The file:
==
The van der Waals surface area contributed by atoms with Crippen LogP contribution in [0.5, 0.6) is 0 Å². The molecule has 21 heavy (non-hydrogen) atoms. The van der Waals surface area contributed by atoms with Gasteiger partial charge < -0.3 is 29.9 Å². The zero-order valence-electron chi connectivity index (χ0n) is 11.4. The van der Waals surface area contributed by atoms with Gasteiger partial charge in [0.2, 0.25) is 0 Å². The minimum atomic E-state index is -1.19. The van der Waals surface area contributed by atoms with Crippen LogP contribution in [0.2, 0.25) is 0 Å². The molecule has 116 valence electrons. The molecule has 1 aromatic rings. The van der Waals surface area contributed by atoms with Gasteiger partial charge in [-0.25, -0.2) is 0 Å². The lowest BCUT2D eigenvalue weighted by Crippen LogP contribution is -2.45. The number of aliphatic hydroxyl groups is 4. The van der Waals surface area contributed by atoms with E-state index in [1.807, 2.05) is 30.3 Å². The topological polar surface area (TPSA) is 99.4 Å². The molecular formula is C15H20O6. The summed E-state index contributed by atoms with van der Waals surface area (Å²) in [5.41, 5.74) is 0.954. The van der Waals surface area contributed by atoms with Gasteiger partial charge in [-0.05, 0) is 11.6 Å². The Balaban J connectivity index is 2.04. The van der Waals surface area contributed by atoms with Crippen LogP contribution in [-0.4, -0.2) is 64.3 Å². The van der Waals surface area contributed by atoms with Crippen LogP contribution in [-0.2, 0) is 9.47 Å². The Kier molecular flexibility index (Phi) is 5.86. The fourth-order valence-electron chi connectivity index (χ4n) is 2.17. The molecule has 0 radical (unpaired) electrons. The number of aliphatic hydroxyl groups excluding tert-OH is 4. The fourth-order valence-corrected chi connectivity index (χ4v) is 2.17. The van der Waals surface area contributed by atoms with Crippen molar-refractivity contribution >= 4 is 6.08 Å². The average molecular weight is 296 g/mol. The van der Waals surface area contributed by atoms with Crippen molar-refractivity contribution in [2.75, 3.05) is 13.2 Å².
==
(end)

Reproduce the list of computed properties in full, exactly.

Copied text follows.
The van der Waals surface area contributed by atoms with Crippen LogP contribution in [0.5, 0.6) is 0 Å². The molecule has 21 heavy (non-hydrogen) atoms. The van der Waals surface area contributed by atoms with Gasteiger partial charge < -0.3 is 29.9 Å². The zero-order valence-electron chi connectivity index (χ0n) is 11.4. The van der Waals surface area contributed by atoms with Gasteiger partial charge in [0.2, 0.25) is 0 Å². The minimum atomic E-state index is -1.19. The van der Waals surface area contributed by atoms with Crippen LogP contribution in [0.2, 0.25) is 0 Å². The molecule has 116 valence electrons. The molecule has 1 aromatic rings. The van der Waals surface area contributed by atoms with Gasteiger partial charge in [-0.25, -0.2) is 0 Å². The lowest BCUT2D eigenvalue weighted by Crippen LogP contribution is -2.45. The number of aliphatic hydroxyl groups is 4. The van der Waals surface area contributed by atoms with E-state index in [1.807, 2.05) is 30.3 Å². The topological polar surface area (TPSA) is 99.4 Å². The molecular formula is C15H20O6. The summed E-state index contributed by atoms with van der Waals surface area (Å²) in [5.41, 5.74) is 0.954. The van der Waals surface area contributed by atoms with Gasteiger partial charge in [-0.05, 0) is 11.6 Å². The Balaban J connectivity index is 2.04. The van der Waals surface area contributed by atoms with Crippen LogP contribution in [-0.4, -0.2) is 64.3 Å². The van der Waals surface area contributed by atoms with Crippen LogP contribution in [-0.2, 0) is 9.47 Å². The Kier molecular flexibility index (Phi) is 5.86. The fourth-order valence-electron chi connectivity index (χ4n) is 2.17. The molecule has 0 radical (unpaired) electrons. The number of aliphatic hydroxyl groups excluding tert-OH is 4. The fourth-order valence-corrected chi connectivity index (χ4v) is 2.17. The van der Waals surface area contributed by atoms with Crippen molar-refractivity contribution >= 4 is 6.08 Å². The average molecular weight is 296 g/mol. The van der Waals surface area contributed by atoms with Crippen molar-refractivity contribution in [2.75, 3.05) is 13.2 Å².